Do you ever get that feeling while you’re reading a book that you’re just completely in love with its characters? That you don’t want to put the book down, because it means you’ll be leaving the characters? Or worse, that you’re afraid of finishing it because *sniff* the story’s over and the characters are gone?
Readers feel this sometimes. I’ve experienced it a lot recently, especially after finishing The Giver by Lois Lowry. I didn’t know how much I loved the main character, Jonas, until I turned the last page and closed the book. I immediately ran into my sister’s room and begged her, “Please tell me that Jonas is in the next three books!!!” (He was, thank goodness. And I couldn’t have been happier.)
However, writers feel this even more deeply than readers. For one, we’ve created the character, but – and you’ll never feel this unless you’ve written at least a short story – we also feel as if they aren’t ours, especially after they start to move on their own.
It almost feels like what parents must go through once they start having children – you cuddle them and feed them and watch them grow up. You help them learn to walk, guide them and teach them for the first early years, then watch as they gain independence and, after a time, walk away from you.
This is what writing is like for me, more often than not. I make these awesome characters, but then they start to have minds of their own and do things that surprise me and make them even more awesome.
Because of this, my characters are some of my best friends.
And best friends are the hardest to let go.
Right now, my writing projects include finishing up edits for Becoming Nikki and finishing the last two chapters of Sneakers and Hot Fudge Sundaes. I haven’t worked on either of these projects for a long time, partially because of school and other commitments, and partially because whenever I think of writing, I get this really depressed feeling inside of me. It’s this ache that yearns to hold on as tightly to my characters for as long as I possibly can.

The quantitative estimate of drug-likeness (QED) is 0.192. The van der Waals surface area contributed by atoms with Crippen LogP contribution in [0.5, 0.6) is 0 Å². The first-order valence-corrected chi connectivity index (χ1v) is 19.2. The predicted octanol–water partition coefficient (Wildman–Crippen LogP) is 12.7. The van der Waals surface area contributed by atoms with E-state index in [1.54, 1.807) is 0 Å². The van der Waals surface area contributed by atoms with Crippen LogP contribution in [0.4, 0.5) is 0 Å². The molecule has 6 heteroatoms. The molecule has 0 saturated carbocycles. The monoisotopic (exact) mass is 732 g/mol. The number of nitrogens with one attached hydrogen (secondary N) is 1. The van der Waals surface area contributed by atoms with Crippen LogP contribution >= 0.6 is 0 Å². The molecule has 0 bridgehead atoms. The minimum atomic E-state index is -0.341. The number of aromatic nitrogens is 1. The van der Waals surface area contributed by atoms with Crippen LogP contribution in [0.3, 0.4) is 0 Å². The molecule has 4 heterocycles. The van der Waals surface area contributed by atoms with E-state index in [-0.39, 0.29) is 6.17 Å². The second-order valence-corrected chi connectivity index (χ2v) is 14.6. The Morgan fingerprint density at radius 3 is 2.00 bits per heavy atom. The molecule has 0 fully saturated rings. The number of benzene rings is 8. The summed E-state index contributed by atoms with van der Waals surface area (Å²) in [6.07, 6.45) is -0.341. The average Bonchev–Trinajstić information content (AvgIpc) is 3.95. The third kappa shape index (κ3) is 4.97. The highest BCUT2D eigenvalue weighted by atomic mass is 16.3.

When I’m done writing Sneakers, there’s still a ton of editing and re-writing to do, but there’s a horrific feeling of completeness that comes with the knowledge that I’ve finished writing the first draft. It’s like reading a book for the first time. You know you can always go back and read it again, but it will never be the same because you know what’s going to happen.
This is how I feel about Sneakers. And it’s a very depressing thought.
Nikki is a whole different ballgame. When I’m done editing it, I’ll publish it and it’ll be out there for the world to see. Once it’s in print, the characters aren’t really mine anymore. I love that there will be others who read it and will instantly start shipping characters and fangirling about it. But, until then, Nikki is mine to ship and fangirl about.
I feel like a two-year-old, desperately clinging to a toy and screaming at her older brother with a loud and obnoxious, “MINE!” But, just like that annoying two-year-old, I will learn to share. Hopefully.
So, at least for now, don’t try to ask about my writing. You’ll only be met with a tear-streaked, chocolate-smeared face that asks an accusing, “What’s it to you?!”